Ho Chi Minh City has held two study groups help people in the central provinces to overcome consequences of flooding. Accordingly, given the provinces of Quang Nam a billion, Quang Ngai 500 million, Thua Thien - Hue one billion and 500 million dong in Quang Tri province. In addition, the Group also directly donated gifts for 400 poor families, worth 500,000 VND / gift.
Dong Thap province Steering Committees of districts, towns and cities to promptly assist households affected by natural disasters, floods past to stabilize their lives. Accordingly, each household houses were damaged seriously troubled by poor flood relief lasted 45 kg rice / demographics; the protection area of autumn paddy damaged dike break is received 200,000 contract / work (two million VND / ha).
On 20-11, Union Corporation oil and gas exploration (PVEP) has awarded the provincial Fatherland Front Committee of An Giang 600 million to build 10 homes and helped 50 households floodplain districts remedial flooding. To date, the province has been soliciting donations (including cash and in kind) more than 14.7 billion.
Morning of 21-11, the Fund supports the central disaster prevention training capacity for shock rescue teams and rescue commune and village levels in five districts in high-risk areas of Quang Ngai. Students communicated their knowledge and skills in communications, rescue, rescue, first aid, boating, boats used, equipment used for prevention of natural disasters.
Brooklands won't budge even with no national grid
Some of Christchurch’s red-zone residents are defying plans to move them from their homes.
400 properties in Brooklands were last week deemed uninhabitable by the government.
But some residents say they will stay on even of they are removed from the national grid.
Margaret and Bill Spencer have lived in Brooklands for more than 70 years. They got married, raised their children and had every expectation they would live out their days here.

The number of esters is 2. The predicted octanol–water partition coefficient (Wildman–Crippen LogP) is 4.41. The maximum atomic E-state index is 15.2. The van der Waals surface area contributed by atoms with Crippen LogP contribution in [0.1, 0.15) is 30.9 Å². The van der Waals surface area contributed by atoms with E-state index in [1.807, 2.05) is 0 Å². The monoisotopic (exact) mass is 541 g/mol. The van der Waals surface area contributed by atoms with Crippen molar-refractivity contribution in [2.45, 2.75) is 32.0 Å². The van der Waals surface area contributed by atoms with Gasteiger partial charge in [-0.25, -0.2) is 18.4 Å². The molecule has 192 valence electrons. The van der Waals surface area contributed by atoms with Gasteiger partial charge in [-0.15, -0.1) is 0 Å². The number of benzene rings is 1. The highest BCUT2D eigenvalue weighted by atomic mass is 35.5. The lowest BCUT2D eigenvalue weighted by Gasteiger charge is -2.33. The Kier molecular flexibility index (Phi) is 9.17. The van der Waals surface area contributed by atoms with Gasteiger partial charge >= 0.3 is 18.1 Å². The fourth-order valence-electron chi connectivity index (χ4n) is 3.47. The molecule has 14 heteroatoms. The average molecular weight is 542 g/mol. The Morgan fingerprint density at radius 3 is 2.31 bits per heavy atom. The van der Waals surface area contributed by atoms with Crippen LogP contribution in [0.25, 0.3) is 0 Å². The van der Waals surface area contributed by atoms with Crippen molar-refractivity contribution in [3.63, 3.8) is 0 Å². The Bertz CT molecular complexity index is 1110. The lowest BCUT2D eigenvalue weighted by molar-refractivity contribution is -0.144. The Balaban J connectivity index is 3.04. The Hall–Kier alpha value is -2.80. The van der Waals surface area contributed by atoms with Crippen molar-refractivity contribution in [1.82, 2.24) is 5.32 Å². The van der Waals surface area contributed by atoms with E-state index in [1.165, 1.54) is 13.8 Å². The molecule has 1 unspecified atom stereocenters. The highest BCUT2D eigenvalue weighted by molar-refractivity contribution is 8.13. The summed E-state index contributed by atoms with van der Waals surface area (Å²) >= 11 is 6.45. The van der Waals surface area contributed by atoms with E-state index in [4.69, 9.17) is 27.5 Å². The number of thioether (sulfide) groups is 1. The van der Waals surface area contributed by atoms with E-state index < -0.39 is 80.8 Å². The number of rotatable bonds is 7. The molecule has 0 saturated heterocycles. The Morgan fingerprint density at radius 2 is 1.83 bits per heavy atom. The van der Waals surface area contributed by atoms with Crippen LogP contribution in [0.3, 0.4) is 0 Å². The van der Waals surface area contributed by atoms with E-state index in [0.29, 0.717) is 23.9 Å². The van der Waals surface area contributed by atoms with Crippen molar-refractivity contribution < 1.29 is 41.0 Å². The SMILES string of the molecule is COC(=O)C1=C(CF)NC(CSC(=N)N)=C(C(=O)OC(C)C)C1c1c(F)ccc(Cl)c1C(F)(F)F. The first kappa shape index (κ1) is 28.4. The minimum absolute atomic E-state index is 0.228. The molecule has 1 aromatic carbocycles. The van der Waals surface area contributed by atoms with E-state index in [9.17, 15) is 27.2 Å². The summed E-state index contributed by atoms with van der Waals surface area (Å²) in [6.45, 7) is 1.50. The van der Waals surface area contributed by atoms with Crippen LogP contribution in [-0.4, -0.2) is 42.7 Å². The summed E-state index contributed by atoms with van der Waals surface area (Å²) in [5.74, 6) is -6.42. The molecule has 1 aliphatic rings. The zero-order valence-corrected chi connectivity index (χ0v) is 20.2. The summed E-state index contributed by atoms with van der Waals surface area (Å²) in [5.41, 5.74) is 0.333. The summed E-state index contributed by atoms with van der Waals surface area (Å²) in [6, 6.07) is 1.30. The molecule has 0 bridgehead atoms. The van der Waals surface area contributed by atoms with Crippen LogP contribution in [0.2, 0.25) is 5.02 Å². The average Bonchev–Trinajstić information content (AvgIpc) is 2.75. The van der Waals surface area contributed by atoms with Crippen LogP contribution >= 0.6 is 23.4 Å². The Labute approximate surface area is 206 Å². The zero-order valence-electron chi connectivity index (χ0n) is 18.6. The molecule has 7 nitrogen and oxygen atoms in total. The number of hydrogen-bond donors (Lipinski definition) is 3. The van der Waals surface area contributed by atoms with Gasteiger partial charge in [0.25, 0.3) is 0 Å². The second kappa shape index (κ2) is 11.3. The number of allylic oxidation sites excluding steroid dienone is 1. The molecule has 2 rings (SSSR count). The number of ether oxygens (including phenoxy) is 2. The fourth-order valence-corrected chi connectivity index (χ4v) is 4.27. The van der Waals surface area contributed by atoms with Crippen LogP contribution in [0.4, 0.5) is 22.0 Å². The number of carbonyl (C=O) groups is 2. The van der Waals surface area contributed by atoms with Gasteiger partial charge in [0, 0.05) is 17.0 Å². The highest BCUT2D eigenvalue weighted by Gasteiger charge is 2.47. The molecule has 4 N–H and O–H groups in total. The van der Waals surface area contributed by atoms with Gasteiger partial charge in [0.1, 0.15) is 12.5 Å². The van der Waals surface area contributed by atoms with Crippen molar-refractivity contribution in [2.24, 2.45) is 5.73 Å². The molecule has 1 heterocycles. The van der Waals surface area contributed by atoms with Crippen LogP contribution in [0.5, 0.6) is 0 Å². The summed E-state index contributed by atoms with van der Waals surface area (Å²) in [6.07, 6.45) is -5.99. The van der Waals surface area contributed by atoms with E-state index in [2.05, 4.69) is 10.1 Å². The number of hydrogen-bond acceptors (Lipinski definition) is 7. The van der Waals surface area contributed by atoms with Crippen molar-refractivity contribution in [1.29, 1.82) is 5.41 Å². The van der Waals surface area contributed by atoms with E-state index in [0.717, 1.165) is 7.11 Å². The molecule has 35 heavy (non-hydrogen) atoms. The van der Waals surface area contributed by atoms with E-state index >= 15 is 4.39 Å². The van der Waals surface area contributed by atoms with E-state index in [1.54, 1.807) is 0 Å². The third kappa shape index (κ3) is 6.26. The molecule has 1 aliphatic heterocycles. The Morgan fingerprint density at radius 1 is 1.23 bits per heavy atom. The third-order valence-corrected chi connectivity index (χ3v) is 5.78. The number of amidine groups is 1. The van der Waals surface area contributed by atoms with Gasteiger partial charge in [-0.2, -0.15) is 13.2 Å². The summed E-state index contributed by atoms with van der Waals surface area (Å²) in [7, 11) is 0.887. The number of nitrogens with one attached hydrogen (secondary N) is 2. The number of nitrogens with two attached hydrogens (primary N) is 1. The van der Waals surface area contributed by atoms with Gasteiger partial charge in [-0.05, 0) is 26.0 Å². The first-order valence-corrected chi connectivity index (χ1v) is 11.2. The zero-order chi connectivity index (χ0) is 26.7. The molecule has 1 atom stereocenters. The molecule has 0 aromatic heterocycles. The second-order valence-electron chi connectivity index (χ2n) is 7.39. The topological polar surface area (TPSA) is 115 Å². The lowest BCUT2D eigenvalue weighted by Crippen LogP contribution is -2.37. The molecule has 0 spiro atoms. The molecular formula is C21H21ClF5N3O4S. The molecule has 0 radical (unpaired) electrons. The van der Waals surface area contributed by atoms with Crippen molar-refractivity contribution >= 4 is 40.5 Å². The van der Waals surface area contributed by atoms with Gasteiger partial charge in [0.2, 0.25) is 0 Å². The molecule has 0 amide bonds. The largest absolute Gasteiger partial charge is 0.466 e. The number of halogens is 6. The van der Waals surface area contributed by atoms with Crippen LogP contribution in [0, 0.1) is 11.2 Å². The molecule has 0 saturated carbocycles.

But last week their Harbour Road home was red zoned along with 400 others in this seaside suburb.
“I just couldn't believe what you were hearing from two or three different sources,” says Mr Spencer.
He says that in his seventies he is too old to up sticks and move somewhere else. Even if that means his house is cut off from the national grid.
“We got our own septic tank already, got two wells and bought a generator a while ago.”
The government says the reasoning behind the widespread red zoning here in Brooklands was due to massive land subsidence making it vulnerable to flooding. But locals here say that is not an issue.
Another resident Peter Carney says looking around the area, there are no cracks in the pavement or any other telltale sign. He too does not intend to move.
“We're very determined to stay here; we'll go to any measure to stay here. And like a lot of people have said, stay here with generators.”
It is a sentiment that is echoed across the suburb.
“I feel at this particular moment if the army come in and lift me up in my arm chair and cart me out so be it, but there'll be a fight,” says Mrs Spencer.
The Government says there is no need for Brookland's residents to fear such evictions because they have to mid-2013 to move off their properties.
Monsoon hits South, causes flash floods
More than 500 homeowners in Phatthalung yesterday were rushing to move their belongings to higher ground as flash floods, caused by a heavy northeastern monsoon season hit the South.